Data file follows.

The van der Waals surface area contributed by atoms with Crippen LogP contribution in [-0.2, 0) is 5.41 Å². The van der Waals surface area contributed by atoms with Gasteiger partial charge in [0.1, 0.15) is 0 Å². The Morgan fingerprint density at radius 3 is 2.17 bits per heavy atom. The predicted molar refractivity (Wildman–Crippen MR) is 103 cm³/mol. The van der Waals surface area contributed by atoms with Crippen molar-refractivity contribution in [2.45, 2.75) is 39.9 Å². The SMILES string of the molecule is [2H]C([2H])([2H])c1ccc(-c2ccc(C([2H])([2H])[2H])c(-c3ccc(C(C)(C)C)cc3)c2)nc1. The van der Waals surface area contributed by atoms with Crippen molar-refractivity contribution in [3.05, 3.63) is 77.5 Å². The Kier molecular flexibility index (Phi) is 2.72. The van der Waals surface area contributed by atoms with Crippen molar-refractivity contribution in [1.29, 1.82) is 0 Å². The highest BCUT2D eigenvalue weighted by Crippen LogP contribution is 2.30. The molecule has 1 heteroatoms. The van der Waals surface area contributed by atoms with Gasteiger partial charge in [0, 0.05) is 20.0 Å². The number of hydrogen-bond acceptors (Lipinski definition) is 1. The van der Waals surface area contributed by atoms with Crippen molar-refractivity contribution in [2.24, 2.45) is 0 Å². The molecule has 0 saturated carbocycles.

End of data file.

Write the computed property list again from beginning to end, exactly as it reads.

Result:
The van der Waals surface area contributed by atoms with Crippen LogP contribution in [-0.2, 0) is 5.41 Å². The van der Waals surface area contributed by atoms with Gasteiger partial charge in [0.1, 0.15) is 0 Å². The Morgan fingerprint density at radius 3 is 2.17 bits per heavy atom. The predicted molar refractivity (Wildman–Crippen MR) is 103 cm³/mol. The van der Waals surface area contributed by atoms with Crippen molar-refractivity contribution in [2.45, 2.75) is 39.9 Å². The SMILES string of the molecule is [2H]C([2H])([2H])c1ccc(-c2ccc(C([2H])([2H])[2H])c(-c3ccc(C(C)(C)C)cc3)c2)nc1. The van der Waals surface area contributed by atoms with Crippen molar-refractivity contribution in [3.05, 3.63) is 77.5 Å². The Kier molecular flexibility index (Phi) is 2.72. The van der Waals surface area contributed by atoms with Crippen molar-refractivity contribution in [1.29, 1.82) is 0 Å². The highest BCUT2D eigenvalue weighted by Crippen LogP contribution is 2.30. The molecule has 1 heteroatoms. The van der Waals surface area contributed by atoms with Gasteiger partial charge in [0, 0.05) is 20.0 Å². The number of hydrogen-bond acceptors (Lipinski definition) is 1. The van der Waals surface area contributed by atoms with Crippen molar-refractivity contribution in [2.24, 2.45) is 0 Å². The molecule has 0 saturated carbocycles.